ENGR  Engineering Science
Alfred State courses are grouped into the following sections:

An examination of strategies for success, including organizational and study skills, and career opportunities for computer engineering technology, electrical engineering technology and electromechanical engineering technology students in industry.

An introductory, softwareoriented, engineering computing course using an interactive, highperformance, scientific and engineering software package which integrates computation and visualization in a programming environment to solve engineering application problems. Topics will include embedded mathematical functions, complex numbers, matrix manipulation, plotting, user defined script and function files, matrix algebra, numerical techniques and graphical user interfaces.

The purpose of this course is to assist sophomore engineering science students in choosing and transferring to the college or university of their choice in order to complete a baccalaureate degree in engineering. Transfer admissions visitors are invited to classes and there may be class trips to potential transfer institutions depending on the interest of the students. This is a required course for the Engineering Science associate degree.

A student may contract for an independent study through an arrangement with an instructor who agrees to direct such a study. The student will submit a plan acceptable to the instructor and to the department chairperson. The instructor and student will confer regularly regarding the process of the study.

This Calculusbased course covers DC circuit analysis including voltage, current, resistance, power and energy. Circuit analysis techniques and Kirchhoff's laws are applied to series, parallel and complex circuits. Thevenin, Norton and Superposition theorems are applied to DC circuits. Operational amplifiers are introduced. Inductance and capacitance are introduced and the transient response of RL, RC and RLC circuits to step inputs is studied using differential equations.

Statics at the intermediate level. Equilibrium of particles and rigid bodies in two and three dimensions, centroids, and centers of gravity, analysis of structures, friction, area and mass moments of inertia. Calculus and vector mathematics are employed throughout.

This course is an introduction to modeling, analysis and design of dynamic and feedback control systems using a common methodology regardless of physical discipline. Mathematical modeling, block diagrams, transfer functions, system excitation, response and stability of linear mechanical and electrical systems in both time and frequency domains will be studied using classical techniques, state space representation, matrix notation and Laplace transforms.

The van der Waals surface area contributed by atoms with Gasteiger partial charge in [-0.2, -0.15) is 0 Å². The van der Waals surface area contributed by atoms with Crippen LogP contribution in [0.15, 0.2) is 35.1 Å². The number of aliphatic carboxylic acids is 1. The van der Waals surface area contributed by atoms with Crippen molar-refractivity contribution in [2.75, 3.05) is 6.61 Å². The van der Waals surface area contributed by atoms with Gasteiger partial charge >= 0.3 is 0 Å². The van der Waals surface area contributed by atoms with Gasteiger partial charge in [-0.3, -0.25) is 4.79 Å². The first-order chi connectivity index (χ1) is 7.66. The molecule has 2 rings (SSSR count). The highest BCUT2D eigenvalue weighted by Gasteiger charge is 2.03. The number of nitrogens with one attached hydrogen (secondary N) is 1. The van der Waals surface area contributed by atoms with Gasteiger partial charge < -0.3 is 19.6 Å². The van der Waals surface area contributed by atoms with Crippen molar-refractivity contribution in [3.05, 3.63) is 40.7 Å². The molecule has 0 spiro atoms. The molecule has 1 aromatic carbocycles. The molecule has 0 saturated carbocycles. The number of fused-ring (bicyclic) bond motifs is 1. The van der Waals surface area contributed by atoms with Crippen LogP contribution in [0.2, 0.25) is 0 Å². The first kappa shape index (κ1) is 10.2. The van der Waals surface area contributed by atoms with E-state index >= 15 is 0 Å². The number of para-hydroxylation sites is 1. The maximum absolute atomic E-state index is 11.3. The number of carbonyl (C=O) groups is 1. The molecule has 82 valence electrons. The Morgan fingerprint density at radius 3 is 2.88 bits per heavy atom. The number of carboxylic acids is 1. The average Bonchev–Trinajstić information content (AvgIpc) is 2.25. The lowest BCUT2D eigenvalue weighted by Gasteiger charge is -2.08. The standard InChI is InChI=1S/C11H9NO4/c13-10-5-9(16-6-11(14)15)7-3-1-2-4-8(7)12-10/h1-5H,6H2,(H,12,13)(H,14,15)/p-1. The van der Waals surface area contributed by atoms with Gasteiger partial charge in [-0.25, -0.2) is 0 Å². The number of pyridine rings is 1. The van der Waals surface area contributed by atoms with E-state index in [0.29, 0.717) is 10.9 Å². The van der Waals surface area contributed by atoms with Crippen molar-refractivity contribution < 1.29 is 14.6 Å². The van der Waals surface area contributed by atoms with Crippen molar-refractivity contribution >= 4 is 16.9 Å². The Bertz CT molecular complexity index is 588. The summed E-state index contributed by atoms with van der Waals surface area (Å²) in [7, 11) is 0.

This course covers AC circuit analysis beginning with the study of sinusoidal steadystate solutions for circuits in the time domain. Nodal, loop and mesh methods of AC circuit analyses and the Thevenin, Norton and Superposition theorems are applied to the complex plane. AC power, transformers, mutual induction, threephase circuits and twoport networks are introduced and used for analysis. Laplace and Fourier Transforms and the Fourier Series are applied to circuit analyses.

This calculusbased circuit course follows the generic Systems Dynamics course with indepth coverage of techniques for the analysis of linear electric circuits. Simplification and formal procedures for resistive circuits containing independent and dependent sources. Timedomain and frequency domain analysis of first and second order circuits containing energy storage elements. AC steady state, power and three phase circuits. Magnetic coupling and transformers. Passive and active filters. Laplace transform, state variable and computer aided analysis and testing.

Dynamics at the intermediate level. Kinematics and kinetics of particles, systems of particles and rigid bodies and mechanical vibrations. Force, mass, acceleration, work power and energy, impulse and momentum. Calculus and vector mathematics are employed throughout.

This course is a calculusbased study of advanced concepts in Mechanics of Materials. It addresses the behavior of deformable mechanical components when subjected to tension, compression, torsion, flexure/bending or a combination of these loads. Extensive use is made of free body diagrams as well as Mohr's Circle for stress and strain. Experience is gained in the analysis of beam deflection, shafts in torsion, power, column buckling and thin walled pressure vessels.

A student may contract for one to six credit hours of independent study through an arrangement with an instructor who agrees to direct such a study. The student will submit a plan acceptable to the instructor and to the department chair. The instructor and student will confer regularly regarding the process of the study.